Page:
A weblog following developments around the world in FRBR: Functional Requirements for Bibliographic Records.

Maintained by William Denton, Web Librarian at York University. Suggestions and comments welcome at wtd@pobox.com.

Confused? Try What Is FRBR? (2.8 MB PDF) by Barbara Tillett, or Jenn Riley's introduction. For more, see the basic reading list.

Books: FRBR: A Guide for the Perplexed by Robert Maxwell (ISBN 9780838909508) and Understanding FRBR: What It Is and How It Will Affect Our Retrieval Tools edited by Arlene Taylor (ISBN 9781591585091) (read my chapter FRBR and the History of Cataloging).


February 2015
« Jul    

Last Week in FRBR #32

Posted by: William Denton, 24 September 2010 7:07 am
Categories: Last Week

Singer, ruby-frbr

Ross Singer announced ruby-frbr, “a simple FRBR model representation to mixin to your Ruby objects.” The README says, “This library is not intended to provide the actual bibliographic attributes of the entities, just establish model and the relationships.”

story = Story.new
story.title = "The Old Man and the Sea"
story.extend(FRBR::Work) # these modules could also be included directly in the class

person = Person.new
person.name = "Ernest Hemingway"
story.add_creator(person) # or person.add_creation(story)

Vassallo, FRAD – ISAAR(CPF) – EAC-CPF – Topic Maps Mapping

FRAD – ISAAR(CPF) – EAC-CPF – Topic Maps Mapping is work by Salvatore Vassallo that maps elements of Functional Requirements of Authority Data, International Standard Archival Authority Record For Corporate Bodies, Persons and Families, and Encoded Archival Context – Corporate Bodies, Persons, and Families. Something similiar was done before, but he says:

  • It’s from the point of view of FRAD (instead of ISAAR)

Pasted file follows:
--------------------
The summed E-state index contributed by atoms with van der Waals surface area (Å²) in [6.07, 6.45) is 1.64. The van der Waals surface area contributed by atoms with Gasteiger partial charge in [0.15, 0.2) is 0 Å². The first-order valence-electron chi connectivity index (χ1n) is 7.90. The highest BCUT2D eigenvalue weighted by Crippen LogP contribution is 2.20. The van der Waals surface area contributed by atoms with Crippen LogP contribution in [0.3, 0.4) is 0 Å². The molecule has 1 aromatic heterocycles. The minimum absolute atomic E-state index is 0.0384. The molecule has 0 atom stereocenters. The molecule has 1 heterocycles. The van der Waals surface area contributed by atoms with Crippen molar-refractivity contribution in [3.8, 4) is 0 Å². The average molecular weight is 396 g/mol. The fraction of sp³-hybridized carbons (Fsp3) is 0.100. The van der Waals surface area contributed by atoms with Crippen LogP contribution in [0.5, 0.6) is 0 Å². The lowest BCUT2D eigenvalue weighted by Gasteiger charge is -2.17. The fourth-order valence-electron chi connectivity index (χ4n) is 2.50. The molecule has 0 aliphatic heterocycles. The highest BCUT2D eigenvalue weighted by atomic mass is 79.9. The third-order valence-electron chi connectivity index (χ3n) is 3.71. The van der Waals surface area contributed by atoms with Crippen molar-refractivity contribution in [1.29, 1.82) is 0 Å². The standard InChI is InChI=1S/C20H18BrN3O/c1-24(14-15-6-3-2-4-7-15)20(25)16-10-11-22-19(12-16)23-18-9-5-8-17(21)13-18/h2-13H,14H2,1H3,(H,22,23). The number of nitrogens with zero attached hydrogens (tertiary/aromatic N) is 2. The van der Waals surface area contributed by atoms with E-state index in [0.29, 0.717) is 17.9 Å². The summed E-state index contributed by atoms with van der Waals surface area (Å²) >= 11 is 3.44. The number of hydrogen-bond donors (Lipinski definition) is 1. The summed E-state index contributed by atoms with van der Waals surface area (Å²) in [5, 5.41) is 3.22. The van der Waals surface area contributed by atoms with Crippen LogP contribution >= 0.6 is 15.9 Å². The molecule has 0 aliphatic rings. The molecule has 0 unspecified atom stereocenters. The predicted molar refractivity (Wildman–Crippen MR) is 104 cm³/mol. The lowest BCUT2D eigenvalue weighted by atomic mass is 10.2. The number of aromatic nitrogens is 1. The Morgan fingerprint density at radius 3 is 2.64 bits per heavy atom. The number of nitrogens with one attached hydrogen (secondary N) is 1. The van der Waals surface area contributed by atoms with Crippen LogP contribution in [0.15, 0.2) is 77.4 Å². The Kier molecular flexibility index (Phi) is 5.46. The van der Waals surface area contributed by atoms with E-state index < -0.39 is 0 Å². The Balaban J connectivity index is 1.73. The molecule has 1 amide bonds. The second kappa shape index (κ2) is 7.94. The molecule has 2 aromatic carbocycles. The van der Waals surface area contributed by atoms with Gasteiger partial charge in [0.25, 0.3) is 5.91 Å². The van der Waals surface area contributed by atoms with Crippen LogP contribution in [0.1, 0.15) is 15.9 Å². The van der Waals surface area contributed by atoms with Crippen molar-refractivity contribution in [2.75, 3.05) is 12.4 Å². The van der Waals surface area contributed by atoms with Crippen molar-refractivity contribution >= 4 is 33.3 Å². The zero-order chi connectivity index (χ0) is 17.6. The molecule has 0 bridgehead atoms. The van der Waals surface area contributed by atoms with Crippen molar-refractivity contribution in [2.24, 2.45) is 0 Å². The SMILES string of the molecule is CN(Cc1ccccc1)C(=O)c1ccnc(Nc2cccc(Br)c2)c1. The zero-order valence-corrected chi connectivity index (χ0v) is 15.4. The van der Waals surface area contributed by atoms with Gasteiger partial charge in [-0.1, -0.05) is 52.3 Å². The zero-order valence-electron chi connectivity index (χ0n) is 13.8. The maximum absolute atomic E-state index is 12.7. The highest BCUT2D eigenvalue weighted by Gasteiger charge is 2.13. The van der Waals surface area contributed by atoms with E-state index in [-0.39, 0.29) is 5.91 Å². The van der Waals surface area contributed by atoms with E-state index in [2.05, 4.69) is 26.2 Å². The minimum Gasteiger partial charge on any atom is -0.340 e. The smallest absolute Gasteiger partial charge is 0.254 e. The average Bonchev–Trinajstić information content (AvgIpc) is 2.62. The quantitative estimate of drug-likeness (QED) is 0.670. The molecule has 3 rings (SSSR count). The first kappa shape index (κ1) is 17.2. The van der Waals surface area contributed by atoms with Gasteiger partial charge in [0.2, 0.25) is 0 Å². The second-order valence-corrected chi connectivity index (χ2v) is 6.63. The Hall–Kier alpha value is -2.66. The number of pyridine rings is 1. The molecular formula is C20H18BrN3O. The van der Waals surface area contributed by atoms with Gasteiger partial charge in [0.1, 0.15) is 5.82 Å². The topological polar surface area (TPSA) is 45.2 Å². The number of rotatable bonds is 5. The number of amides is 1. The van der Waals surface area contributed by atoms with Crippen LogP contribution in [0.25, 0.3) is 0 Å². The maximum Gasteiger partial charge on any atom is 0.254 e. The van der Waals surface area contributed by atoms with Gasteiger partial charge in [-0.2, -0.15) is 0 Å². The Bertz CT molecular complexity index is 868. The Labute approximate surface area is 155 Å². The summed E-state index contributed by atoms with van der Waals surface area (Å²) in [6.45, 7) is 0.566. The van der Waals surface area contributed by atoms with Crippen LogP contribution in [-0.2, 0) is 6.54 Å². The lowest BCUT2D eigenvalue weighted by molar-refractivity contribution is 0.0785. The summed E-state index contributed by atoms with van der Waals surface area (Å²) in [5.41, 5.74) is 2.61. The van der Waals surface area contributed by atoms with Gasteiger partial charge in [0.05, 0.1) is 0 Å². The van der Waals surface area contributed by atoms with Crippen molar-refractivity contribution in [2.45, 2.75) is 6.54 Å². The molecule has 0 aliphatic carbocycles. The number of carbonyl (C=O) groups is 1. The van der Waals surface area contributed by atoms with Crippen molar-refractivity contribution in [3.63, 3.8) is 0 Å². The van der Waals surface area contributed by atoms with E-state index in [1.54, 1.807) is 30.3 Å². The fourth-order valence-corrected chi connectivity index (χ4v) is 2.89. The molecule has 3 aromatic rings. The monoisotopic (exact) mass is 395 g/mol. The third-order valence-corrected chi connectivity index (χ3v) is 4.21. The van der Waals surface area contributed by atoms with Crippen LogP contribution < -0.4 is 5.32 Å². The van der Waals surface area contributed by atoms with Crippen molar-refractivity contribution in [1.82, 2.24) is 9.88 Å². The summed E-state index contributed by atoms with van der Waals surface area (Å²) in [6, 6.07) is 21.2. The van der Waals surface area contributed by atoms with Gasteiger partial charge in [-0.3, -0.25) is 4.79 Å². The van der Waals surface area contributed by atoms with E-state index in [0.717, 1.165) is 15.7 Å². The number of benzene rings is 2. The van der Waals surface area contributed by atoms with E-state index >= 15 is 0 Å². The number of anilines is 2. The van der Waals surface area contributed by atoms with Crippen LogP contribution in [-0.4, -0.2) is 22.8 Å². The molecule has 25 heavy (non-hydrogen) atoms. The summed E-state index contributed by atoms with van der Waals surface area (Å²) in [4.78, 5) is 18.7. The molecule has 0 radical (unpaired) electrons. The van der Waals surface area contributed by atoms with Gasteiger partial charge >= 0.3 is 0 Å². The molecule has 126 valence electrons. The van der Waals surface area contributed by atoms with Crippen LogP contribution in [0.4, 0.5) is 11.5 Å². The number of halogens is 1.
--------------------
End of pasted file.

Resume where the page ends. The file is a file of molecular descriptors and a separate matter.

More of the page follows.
• It uses the new EAC-CPF
  • It provides some ideas to how express FRAD and ISAAR elements in Topic Maps

The mappings are available in PDF, Excel, and OpenOffice formats, which is very convenient.

Ockerbloom, The Concept of a Work in the Catalog Web

The concept of a work in the catalog web follows on his previous “What do you read, my lord?” “Works, works, works”.

In developing similar work-oriented features on the Online Books Page, I’ve been implementing a similar information model.  It’s simpler and more general than the FRBR WEMI stack, but it can encompass the data model of all of the catalogs from my previous post, as well as the “classic” FRBR model. In this post, I’ll describe the basics of the model, and discuss why it’s a promising basis for future catalogs.

Andromeda Yelton follows up on this in her blog post Inheriting from FRBR, merrily smashing some things.

One thing I like about this is it breaks the idea that there is a level which is Work, and another level which is Expression, and so forth. The boundaries of these levels were always vague, and part of the reason was (as with the Bible) there’s no reason to think that any two documents have…ideational and textual traditions?…which can fit into the same sets of boxes. It simply takes more levels of information to situate some books in the bibliographic universe.

Another thing I like is that it’s presented simply as inheritance, and implicitly (albeit admittedly not necessarily) monohierarchical. FRBR always seemed to me to blithely assume that the entirety of textual and literary criticism could be carried out by catalogers. Trace all the influences of works on other works? Sure, why not!

Žumer, Zeng, and Salaba, FRBR: A Generalized Approach to Dublin Core Application Profiles

Maja Žumer, Marcia Lei Zeng, and Athena Salaba: FRBR: A Generalized Approach to Dublin Core Application Profiles (PDF).